Children’s Book Author Returns To Baxter Elementary To Talk About The Environment
A former student of Baxter Elementary returned to her old stomping grounds while visiting from Germany, where she now lives. Erin Twamley talked with students about her career as an author and her children’s books on renewable energy and climate change.
Twamley attended Baxter Elementary, graduated from Brainerd High School, and has since lived on three continents and written two books.
“I was working mainly with teachers and teaching them on energy literacy and how to teach kids about energy and was approached with an opportunity with my co-author, a middle school science teacher, to collaborate on a book,” said Twamley.
Her books are geared toward middle-school aged students and put a fun spin on climate change and renewable energy.
“Those are really two important topics for our future. It’s really about creating the next generation, not only of learners but of leaders who can make sure that our planet is green and healthy,” explained Twamley.
“Her books are funny. They take on topics of burps, farts, and greenhouse gasses, so what kid doesn’t love that and love learning about that and talking about that and being allowed to laugh about that,” said Travis Raske, Baxter Elementary Technology Integrationist and Media Specialist.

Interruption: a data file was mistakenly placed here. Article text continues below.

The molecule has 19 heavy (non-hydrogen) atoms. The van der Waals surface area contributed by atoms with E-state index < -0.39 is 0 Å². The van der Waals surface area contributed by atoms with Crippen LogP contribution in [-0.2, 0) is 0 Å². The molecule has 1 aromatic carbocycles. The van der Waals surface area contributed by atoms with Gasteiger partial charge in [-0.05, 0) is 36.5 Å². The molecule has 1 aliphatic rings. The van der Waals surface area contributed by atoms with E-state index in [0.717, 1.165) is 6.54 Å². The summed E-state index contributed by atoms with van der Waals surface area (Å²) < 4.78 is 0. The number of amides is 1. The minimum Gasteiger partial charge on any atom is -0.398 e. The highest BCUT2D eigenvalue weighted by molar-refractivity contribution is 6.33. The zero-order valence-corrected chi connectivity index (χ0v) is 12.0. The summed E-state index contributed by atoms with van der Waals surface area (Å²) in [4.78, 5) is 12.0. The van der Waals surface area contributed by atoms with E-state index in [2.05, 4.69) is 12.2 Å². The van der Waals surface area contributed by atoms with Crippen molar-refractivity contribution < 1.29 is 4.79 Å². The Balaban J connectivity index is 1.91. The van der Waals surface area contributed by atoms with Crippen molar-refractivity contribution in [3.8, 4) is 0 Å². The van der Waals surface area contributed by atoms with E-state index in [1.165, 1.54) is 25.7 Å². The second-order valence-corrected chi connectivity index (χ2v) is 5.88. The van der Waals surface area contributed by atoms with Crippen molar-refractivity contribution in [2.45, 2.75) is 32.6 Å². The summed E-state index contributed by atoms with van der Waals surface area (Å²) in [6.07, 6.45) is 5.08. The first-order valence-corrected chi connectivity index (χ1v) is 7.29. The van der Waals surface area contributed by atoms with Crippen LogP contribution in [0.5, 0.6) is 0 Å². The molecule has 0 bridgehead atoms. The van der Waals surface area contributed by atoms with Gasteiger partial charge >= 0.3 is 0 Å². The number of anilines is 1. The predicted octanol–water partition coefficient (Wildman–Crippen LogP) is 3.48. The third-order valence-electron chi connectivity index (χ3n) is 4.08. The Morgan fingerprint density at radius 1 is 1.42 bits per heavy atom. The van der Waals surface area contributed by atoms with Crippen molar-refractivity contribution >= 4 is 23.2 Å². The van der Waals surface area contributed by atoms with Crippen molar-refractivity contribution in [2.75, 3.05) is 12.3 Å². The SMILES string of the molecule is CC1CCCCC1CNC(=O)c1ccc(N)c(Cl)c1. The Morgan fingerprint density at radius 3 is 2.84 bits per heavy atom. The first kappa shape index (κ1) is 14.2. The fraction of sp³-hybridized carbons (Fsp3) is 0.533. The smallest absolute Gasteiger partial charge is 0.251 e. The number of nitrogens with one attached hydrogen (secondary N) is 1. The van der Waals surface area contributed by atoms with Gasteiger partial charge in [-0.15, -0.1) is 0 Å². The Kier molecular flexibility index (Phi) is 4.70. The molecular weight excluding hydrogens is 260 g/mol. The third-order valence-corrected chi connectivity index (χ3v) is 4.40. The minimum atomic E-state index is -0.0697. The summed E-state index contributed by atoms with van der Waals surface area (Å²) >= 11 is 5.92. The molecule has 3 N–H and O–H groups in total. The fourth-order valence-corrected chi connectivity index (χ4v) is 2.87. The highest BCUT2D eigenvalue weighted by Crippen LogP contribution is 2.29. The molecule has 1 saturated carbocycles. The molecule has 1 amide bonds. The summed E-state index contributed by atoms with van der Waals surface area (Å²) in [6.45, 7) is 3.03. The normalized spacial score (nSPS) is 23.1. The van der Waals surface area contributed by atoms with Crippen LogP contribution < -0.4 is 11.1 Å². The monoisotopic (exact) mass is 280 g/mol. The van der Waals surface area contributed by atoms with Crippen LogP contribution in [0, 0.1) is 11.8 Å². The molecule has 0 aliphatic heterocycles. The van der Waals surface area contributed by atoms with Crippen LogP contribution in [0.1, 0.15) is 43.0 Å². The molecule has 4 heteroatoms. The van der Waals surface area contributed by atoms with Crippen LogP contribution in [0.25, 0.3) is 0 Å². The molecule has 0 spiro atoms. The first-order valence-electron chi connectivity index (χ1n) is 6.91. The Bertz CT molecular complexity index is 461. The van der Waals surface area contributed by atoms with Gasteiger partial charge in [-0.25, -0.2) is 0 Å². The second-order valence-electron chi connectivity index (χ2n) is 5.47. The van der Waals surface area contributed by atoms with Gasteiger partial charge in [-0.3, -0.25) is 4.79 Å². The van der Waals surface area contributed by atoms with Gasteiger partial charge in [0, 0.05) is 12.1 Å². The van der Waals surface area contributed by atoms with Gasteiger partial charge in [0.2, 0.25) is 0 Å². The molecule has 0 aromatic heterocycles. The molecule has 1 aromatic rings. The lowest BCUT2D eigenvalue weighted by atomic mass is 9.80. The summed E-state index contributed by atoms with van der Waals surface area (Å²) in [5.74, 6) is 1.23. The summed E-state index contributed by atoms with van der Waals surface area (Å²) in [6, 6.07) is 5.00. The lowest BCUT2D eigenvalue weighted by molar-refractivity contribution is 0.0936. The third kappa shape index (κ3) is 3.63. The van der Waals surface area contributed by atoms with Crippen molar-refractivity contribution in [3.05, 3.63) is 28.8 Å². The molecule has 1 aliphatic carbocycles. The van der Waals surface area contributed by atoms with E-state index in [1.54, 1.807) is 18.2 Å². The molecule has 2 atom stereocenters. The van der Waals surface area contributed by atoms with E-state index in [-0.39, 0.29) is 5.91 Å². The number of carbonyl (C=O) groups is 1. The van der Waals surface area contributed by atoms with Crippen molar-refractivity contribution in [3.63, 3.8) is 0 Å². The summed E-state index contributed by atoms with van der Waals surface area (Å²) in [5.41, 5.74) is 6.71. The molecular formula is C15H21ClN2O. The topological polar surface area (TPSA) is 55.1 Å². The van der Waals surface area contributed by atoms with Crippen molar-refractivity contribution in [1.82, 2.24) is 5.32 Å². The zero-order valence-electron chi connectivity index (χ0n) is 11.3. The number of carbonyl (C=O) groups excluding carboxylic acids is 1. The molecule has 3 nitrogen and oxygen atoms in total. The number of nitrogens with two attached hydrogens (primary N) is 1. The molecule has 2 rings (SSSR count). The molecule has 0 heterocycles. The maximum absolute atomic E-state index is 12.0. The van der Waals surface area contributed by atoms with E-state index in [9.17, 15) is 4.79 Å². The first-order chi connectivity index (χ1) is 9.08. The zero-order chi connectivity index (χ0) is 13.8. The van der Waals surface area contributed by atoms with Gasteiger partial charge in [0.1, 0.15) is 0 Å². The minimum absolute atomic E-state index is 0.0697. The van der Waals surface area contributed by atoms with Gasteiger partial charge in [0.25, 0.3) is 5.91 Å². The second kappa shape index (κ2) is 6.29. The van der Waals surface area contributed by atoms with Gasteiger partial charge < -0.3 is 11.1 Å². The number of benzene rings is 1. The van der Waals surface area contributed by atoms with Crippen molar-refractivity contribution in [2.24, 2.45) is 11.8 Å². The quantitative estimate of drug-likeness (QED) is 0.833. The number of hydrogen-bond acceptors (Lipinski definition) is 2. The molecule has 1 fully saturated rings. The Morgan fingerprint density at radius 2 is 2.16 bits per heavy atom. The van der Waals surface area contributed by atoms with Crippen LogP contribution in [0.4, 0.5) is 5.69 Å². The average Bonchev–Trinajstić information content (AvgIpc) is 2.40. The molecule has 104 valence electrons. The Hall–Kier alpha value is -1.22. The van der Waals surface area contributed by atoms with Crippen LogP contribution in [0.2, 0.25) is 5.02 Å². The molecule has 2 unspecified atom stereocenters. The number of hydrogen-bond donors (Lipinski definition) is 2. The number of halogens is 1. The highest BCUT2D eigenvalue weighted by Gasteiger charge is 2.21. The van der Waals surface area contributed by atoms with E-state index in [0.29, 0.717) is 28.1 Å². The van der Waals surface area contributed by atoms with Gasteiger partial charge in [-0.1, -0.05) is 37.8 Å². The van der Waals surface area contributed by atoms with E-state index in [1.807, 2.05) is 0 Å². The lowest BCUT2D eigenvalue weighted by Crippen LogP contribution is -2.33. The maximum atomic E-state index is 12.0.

Every year, the Parent Teacher Organization at Baxter Elementary sponsors an author to come in and speak to the students.
“To see someone who has gone through school, have a career and a job in life that they love and enjoy and that relates to some of the very things that they are doing here everyday,” said Baxter Elementary School Principal Tammy Stellmach.
Twamley talked with the students about renewable energy and also the steps that go into writing a book. After the presentation, the students did an activity where they created their own energy-saving superhero.
“They were thinking about how somebody could save energy, what energy is worth saving, and how a superhero could help do that,” explained Twamley.
For the staff at Baxter Elementary, in addition to learning to take care of the environment, it is important to show the students where their future careers could take them.
“We read books and we see pictures and we don’t realize that there’s actually a person that’s writing those words. That’s their ideas. We’re now reading somebody else’s ideas and those people could be in our community. We don’t have to be from a far away place or a big city,” said Raske. “They can come right from our little Baxter Elementary School.”
Twamley also visited Lowell Elementary, and by the end of her stay will have spoken with around a thousand students in the Brainerd School District.